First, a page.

Today's News

  • It's a boy! Landon Carter Olivier

     Nena and Billy Olivier of Springfield announce the birth of their son on Dec. 9, 2012 at Spring View Hospital in Lebanon.

    Landon Carter Olivier weighed 7 pounds, 6 ounces and was 21 inches in length.

    Maternal grandparents are Charles and Wanda Tharp of Lebanon.

    Paternal grandparents are Jean and Randy Porter of Lebanon.

  • Crime sentencings

     The following people were sentenced in Washington County. 

    David Bruce Tingle - 12-CR-00014– was sentenced on Dec. 19, 2012, for trafficking in a controlled substance (less than 4 grams) first-degree, first-offense (Class-D Felony) five years probated for five years, Defendant to pay court cost, $2,000 in restitution. 

    Cedric D. Thompson - 12-CR-00062 – was sentenced on Dec. 19, 2012 for wanton endangerment first-degree (Class-D felony) one year to serve. 

  • Free trees offered

     Residents of Kentucky will receive 10 free flowering trees by joining the Arbor Day Foundation this month. 

    By joining the nonprofit Arbor Day Foundation, new members will get two white flowering dogwoods, two flowering crabapples, two Washington hawthorns, two American redbuds and two goldenrain trees.

  • School menus

    Breakfast (All schools)

    Thursday, Jan. 10 – Eggs, bacon and toast/jelly or cereal, juice, milk

    Friday, Jan. 11 – Breakfast burrito or cereal, juice, milk

    Monday, Jan. 14 – WG poptart or cereal, juice, milk

    Tuesday, Jan. 15 – Sausage, gravy and biscuit or cereal, juice, milk

    Wednesday, Jan. 16 – Pancake/syrup or cereal, juice, milk


    WCES, NWES and NWMS - Lunch

  • Crews on standby for winter weather conditions

     Road Department Supervisor Dale Mann said county workers are prepared if road conditions deteriorate this winter. Mann said salt trucks are ready and county officials will have vehicles equipped with automatic tire chains. One truck has already been equipped, while another is expected to be available some time in February.

    The county has at least 190 tons of salt on hand; another 75 tons was expected for delivery last week.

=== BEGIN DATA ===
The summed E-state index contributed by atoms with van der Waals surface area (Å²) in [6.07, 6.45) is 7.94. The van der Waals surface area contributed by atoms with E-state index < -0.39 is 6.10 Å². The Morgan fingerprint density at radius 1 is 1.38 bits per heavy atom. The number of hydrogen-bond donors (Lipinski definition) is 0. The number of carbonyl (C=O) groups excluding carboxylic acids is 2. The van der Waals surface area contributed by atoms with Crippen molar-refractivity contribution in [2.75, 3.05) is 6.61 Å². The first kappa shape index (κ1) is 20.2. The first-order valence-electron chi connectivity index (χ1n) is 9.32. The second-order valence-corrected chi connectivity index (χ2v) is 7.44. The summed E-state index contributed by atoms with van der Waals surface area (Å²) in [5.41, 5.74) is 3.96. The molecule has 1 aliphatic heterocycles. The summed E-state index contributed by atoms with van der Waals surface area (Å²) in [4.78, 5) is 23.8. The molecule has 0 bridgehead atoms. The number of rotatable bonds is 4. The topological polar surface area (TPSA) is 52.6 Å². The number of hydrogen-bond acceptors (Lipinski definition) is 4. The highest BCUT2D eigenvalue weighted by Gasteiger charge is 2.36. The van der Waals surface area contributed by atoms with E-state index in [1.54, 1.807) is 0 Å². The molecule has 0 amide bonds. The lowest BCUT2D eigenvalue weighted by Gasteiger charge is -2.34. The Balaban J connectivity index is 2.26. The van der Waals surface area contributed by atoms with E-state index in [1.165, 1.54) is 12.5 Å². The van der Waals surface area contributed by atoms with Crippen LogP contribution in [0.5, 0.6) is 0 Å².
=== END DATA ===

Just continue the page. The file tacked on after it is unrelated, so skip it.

• Full-time EMT approved

     After a successful six-month job review, EMT Justin Reynolds was hired as a full-time employee with Washington County EMS. 

    “I highly recommend him,” Washington County EMS Director Mark Hale said.

    Reynolds was hired in June. He will receive a 50-cent-per-hour pay increase.

  • Renovating hay and pasture fields

    If you have a less-than-productive grass pasture or hayfield, following a few simple renovation techniques could increase the field’s productivity. Some things you can do include planting a legume such as red clover, controlling pests and adding lime and fertilizer. Be aware though, some techniques require you to start as early as the middle of February.
    Adding legumes to pasture and hayfields has several benefits including higher yields, improved quality, nitrogen fixation and more summer growth.

  • FEMA reimburses county for Trent Lane project

    County officials received a $135,980.24 reimbursement check from FEMA for repairs on three sections of Trent Lane. Washington County Judge-Executive John Settles said he believes the check is 90 percent of the total amount the county will receive. The remaining will be available following final inspection by FEMA, which Settles said could take up to two years.

    “This was money we paid out of our road department fund, so it’s great to get that reimbursed,” Settles said. 

  • 4-H clubs get the new year started

    Several Washington County 4-H clubs kick off the new year with meetings next week. The 4-H Sharpshooters will meet on Monday, Jan. 14 at 6:30 p.m. at the extension office. The 4-H Spurs and Furs will meet on Tuesday, Jan. 15 at 6:30 p.m. at the extension office and the 4-H Food Stars will meet on the Wednesday, Jan. 16, from 3:30-5 p.m. at the extension office.

  • Flu cases on the rise

    Kentucky has seen an increase in the amount of flu cases this season.  According to the Centers for Disease Control, Kentucky’s current flu activity level is considered widespread — the highest level of activity.